Planned industrial action will be suspended during the negotiations.

A mandate is being developed for the talks with all three BMA branches of practice with the aim of resolving the disputes over pay for 2023-24.

In the context of the most challenging financial position the Welsh Government has faced since devolution, a significant amount of work has been undertaken to identify funding to support the negotiations.

First Minister Vaughan Gething said: “We recognise the strength of feeling among BMA members and that industrial action is never taken lightly.

“This is a government that listens and engages to find solutions. I prioritised a meeting with the BMA directly alongside the Cabinet Secretary for Health to reinforce our commitment to that partnership approach.

“We currently face the most severe financial situation in the devolution era which makes our task far harder. Despite this backdrop, we have worked to identify a way forward that I hope will lead to the successful resolution of this dispute and ensure that doctors can return to work in NHS Wales.”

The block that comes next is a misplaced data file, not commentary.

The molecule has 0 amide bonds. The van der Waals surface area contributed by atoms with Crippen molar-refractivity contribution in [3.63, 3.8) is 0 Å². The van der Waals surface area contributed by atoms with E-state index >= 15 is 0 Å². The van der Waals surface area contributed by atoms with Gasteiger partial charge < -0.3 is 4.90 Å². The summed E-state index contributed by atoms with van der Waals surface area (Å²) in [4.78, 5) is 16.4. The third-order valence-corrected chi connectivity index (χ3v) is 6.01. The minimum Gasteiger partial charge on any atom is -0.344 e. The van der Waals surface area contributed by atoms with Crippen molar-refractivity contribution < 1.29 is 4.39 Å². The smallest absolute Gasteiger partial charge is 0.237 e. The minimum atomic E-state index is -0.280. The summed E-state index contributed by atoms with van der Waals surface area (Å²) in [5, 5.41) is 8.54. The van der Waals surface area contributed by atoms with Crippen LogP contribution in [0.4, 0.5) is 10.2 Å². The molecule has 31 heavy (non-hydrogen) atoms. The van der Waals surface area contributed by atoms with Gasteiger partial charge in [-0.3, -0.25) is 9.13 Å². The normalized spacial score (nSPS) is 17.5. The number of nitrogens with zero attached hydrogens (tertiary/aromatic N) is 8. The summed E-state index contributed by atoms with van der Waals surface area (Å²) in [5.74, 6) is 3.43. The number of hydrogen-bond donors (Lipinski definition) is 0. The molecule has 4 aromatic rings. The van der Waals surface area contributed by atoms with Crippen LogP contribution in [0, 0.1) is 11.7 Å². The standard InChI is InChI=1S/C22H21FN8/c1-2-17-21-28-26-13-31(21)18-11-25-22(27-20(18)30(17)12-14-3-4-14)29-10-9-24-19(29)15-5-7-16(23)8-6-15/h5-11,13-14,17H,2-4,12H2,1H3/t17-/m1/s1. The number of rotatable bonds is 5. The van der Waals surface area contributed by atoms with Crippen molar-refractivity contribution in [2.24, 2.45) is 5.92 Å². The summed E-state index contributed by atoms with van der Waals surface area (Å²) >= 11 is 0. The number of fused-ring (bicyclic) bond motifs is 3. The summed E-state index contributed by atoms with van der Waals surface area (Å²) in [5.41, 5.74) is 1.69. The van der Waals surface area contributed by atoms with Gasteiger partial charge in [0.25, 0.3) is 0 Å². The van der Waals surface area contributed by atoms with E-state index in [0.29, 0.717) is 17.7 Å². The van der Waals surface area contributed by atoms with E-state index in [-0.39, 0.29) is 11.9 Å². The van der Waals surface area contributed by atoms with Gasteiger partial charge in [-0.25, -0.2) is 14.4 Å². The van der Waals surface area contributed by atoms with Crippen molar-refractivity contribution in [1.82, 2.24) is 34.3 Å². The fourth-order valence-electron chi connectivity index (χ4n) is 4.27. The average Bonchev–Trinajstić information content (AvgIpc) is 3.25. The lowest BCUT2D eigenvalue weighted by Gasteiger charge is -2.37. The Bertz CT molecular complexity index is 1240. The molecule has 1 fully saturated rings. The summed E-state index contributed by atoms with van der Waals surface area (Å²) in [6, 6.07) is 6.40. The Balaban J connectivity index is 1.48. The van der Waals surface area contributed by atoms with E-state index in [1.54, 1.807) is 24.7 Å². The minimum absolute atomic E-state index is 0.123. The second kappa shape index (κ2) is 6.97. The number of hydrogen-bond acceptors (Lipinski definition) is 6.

Cabinet Secretary for Health Eluned Morgan added: “Even in these very challenging circumstances, we have worked in social partnership with the BMA and NHS to maintain patent safety during industrial action.

“But the strikes have been very disruptive to the delivery of NHS services – none of us want to see doctors on strike. I am pleased the three BMA committees have agreed to pause further industrial action and begin formal talks with Welsh Government and hope we can bring an end to this dispute.”